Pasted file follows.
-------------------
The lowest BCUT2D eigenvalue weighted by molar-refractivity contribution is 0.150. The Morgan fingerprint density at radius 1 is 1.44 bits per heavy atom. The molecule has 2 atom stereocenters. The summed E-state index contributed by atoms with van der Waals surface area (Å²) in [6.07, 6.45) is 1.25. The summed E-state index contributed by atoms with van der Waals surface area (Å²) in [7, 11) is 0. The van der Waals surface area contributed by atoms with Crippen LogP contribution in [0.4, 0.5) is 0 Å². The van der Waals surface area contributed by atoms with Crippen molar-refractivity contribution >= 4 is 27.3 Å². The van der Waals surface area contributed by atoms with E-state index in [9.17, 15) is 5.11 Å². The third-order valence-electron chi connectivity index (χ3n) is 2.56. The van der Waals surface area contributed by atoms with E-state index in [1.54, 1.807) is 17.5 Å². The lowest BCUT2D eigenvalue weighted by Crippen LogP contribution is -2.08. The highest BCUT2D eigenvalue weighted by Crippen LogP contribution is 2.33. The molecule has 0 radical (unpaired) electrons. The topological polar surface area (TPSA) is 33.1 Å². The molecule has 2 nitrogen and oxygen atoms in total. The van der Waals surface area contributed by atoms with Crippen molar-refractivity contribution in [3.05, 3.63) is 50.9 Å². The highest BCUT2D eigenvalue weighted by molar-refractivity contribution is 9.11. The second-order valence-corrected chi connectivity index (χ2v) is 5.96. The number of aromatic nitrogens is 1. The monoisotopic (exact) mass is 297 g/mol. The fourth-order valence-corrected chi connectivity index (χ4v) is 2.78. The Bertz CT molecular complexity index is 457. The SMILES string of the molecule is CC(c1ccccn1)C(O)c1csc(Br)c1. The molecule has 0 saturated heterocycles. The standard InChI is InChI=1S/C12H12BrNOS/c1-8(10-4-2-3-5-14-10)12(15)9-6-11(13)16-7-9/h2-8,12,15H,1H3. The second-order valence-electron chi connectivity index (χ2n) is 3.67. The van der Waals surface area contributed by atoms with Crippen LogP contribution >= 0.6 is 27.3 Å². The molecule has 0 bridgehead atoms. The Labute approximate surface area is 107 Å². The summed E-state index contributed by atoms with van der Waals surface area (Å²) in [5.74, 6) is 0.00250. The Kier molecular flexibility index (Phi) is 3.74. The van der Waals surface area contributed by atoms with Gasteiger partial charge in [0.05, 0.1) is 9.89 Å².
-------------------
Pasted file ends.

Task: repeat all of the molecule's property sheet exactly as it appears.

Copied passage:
The lowest BCUT2D eigenvalue weighted by molar-refractivity contribution is 0.150. The Morgan fingerprint density at radius 1 is 1.44 bits per heavy atom. The molecule has 2 atom stereocenters. The summed E-state index contributed by atoms with van der Waals surface area (Å²) in [6.07, 6.45) is 1.25. The summed E-state index contributed by atoms with van der Waals surface area (Å²) in [7, 11) is 0. The van der Waals surface area contributed by atoms with Crippen LogP contribution in [0.4, 0.5) is 0 Å². The van der Waals surface area contributed by atoms with Crippen molar-refractivity contribution >= 4 is 27.3 Å². The van der Waals surface area contributed by atoms with E-state index in [9.17, 15) is 5.11 Å². The third-order valence-electron chi connectivity index (χ3n) is 2.56. The van der Waals surface area contributed by atoms with E-state index in [1.54, 1.807) is 17.5 Å². The lowest BCUT2D eigenvalue weighted by Crippen LogP contribution is -2.08. The highest BCUT2D eigenvalue weighted by Crippen LogP contribution is 2.33. The molecule has 0 radical (unpaired) electrons. The topological polar surface area (TPSA) is 33.1 Å². The molecule has 2 nitrogen and oxygen atoms in total. The van der Waals surface area contributed by atoms with Crippen molar-refractivity contribution in [3.05, 3.63) is 50.9 Å². The highest BCUT2D eigenvalue weighted by molar-refractivity contribution is 9.11. The second-order valence-corrected chi connectivity index (χ2v) is 5.96. The number of aromatic nitrogens is 1. The monoisotopic (exact) mass is 297 g/mol. The fourth-order valence-corrected chi connectivity index (χ4v) is 2.78. The Bertz CT molecular complexity index is 457. The SMILES string of the molecule is CC(c1ccccn1)C(O)c1csc(Br)c1. The molecule has 0 saturated heterocycles. The standard InChI is InChI=1S/C12H12BrNOS/c1-8(10-4-2-3-5-14-10)12(15)9-6-11(13)16-7-9/h2-8,12,15H,1H3. The second-order valence-electron chi connectivity index (χ2n) is 3.67. The van der Waals surface area contributed by atoms with Crippen LogP contribution >= 0.6 is 27.3 Å². The molecule has 0 bridgehead atoms. The Labute approximate surface area is 107 Å². The summed E-state index contributed by atoms with van der Waals surface area (Å²) in [5.74, 6) is 0.00250. The Kier molecular flexibility index (Phi) is 3.74. The van der Waals surface area contributed by atoms with Gasteiger partial charge in [0.05, 0.1) is 9.89 Å².